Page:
Hydrocotyle sibthorpioides

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Hydrocotyle sibthorpioides

Lawn pennywort
Hydrocotyle sibthorpioides drawing.jpg
Binomial: Hydrocotyle sibthorpioides
Type: Perennial
Conditions: sun to light shade, prefers moist, humus-rich soils
Seed Dispersal: tools, feet
Vegetative Spread: creeping stolons

The lawn pennywort (Hydrocotyle sibthorpioides), also called the lawn marshpennywort, is a creeping perennial plant often found as a weed of gardens, pathways and lawns, but occasionally planted for its attractive, glossy foliage.

Description[edit]

This plant is a prostrate creeping herb 1 to 2 cm tall with an unlimited spread via the wiry, hollow, green stems that root freely at the nodes.

Leaves are alternate and/or in whorls at the nodes, compound, with 2 stipules, orbicular or nearly so. Palmate veination and lobes, lobes 7, quite variable, generally less than 1 cm wide. Glabrous and bright greeen.

Flowers are borne in simple or compound umbels held on a long peduncle above the foliage mat. Small, perianth 5-numerous, stamens 5. Green.

Ecology[edit]

Native to Asia and Africa, but introduced elsewhere where it has escaped to become a serious weed that may become invasive in wet areas or along stream banks.

Uses[edit]

A pretty ground cover, may also be used in pots as a green base for larger plants.

Control[edit]

Control of this plant can be difficult, as it can regrow from very small stolon fragments, and can grow across the crowns of larger plants.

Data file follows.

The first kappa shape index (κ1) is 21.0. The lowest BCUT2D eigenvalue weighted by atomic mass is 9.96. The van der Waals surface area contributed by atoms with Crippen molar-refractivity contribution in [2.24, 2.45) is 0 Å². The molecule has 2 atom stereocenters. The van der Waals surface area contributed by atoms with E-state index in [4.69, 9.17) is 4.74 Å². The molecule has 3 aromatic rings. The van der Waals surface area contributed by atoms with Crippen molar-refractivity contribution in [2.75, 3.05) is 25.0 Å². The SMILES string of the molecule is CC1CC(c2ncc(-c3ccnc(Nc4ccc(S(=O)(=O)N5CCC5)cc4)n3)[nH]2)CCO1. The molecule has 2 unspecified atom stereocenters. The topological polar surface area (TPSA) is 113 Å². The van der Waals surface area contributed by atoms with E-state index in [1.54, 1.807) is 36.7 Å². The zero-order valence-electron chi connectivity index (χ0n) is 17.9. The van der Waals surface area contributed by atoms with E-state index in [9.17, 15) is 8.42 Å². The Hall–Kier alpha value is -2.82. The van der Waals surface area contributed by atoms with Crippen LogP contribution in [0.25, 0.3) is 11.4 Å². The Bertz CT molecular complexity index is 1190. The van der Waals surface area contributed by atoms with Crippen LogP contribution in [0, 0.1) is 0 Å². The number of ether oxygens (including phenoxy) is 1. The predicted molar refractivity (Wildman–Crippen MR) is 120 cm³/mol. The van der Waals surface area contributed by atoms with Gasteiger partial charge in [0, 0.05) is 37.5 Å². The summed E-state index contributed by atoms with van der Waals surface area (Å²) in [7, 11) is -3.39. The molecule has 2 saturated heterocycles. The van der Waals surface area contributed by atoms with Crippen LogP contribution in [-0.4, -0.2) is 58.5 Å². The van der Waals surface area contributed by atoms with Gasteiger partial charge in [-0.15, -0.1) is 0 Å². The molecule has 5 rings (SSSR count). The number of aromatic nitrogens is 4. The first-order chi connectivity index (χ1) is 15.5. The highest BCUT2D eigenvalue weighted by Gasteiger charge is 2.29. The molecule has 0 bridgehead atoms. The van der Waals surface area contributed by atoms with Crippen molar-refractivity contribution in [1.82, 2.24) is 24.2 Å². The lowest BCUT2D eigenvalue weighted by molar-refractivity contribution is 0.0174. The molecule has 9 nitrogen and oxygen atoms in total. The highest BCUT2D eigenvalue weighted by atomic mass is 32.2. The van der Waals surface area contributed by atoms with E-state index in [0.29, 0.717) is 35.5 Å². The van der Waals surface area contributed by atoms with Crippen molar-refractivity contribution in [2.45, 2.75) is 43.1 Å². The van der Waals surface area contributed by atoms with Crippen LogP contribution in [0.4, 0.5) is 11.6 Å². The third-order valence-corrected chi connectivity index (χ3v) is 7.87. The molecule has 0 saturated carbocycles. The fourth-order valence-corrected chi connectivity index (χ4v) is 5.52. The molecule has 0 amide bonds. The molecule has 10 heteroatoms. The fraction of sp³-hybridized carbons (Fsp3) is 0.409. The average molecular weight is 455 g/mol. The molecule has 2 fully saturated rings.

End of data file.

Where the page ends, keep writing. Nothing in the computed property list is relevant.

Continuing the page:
• Mowing: Ineffective
  • Cultivation: Ineffective, as the plant can regrow from very small root fragments
  • Mulching (for prevention): Effective only as a barrier to seed inoculation. The plant will germinate under mulches.
  • Pulling: In garden beds, loosen the soil, and try to lift the whole plant, shaking the soil off afterward (the stems are fairly strong). Take care not to leave any stem parts, as the plant can easily regrow from fragments.
  • Flame: Can kill the plant if burned deeply (the plant is not very drought tolerant)
  • Barriers: Can be effective, but the edges must be monitored closely
  • Disposal: Hot compost piles only

References[edit]

  • Britton, Nathaniel Lord; Addison Brown (1913). An Illustrated Flora of the Northern United States and Canada, Volume 2 (second edition ed.). Dover Publications, inc.. pp. 650. 
  • Ann Fowler Rhoads and Timothy A. Block (2000). The Plants of Pennsylvania: An Illustrated Manual. Anna Anisko, illustrator. Morris Arboretum, University of Pennsylvania Press. pp. 142. 
  • P. D. Strausbaugh and Earl L. Core (1977). Flora of West Virginia (Second ed.). Seneca Books, Grantsville, W. Virginia. pp. 684. 
  • Staff of the L. H. Bailey Hortorium (1976). Hortus Third: A Concise Dictionary of Plants Cultivated in the United States and Canada. Cornell University Press. pp. 580.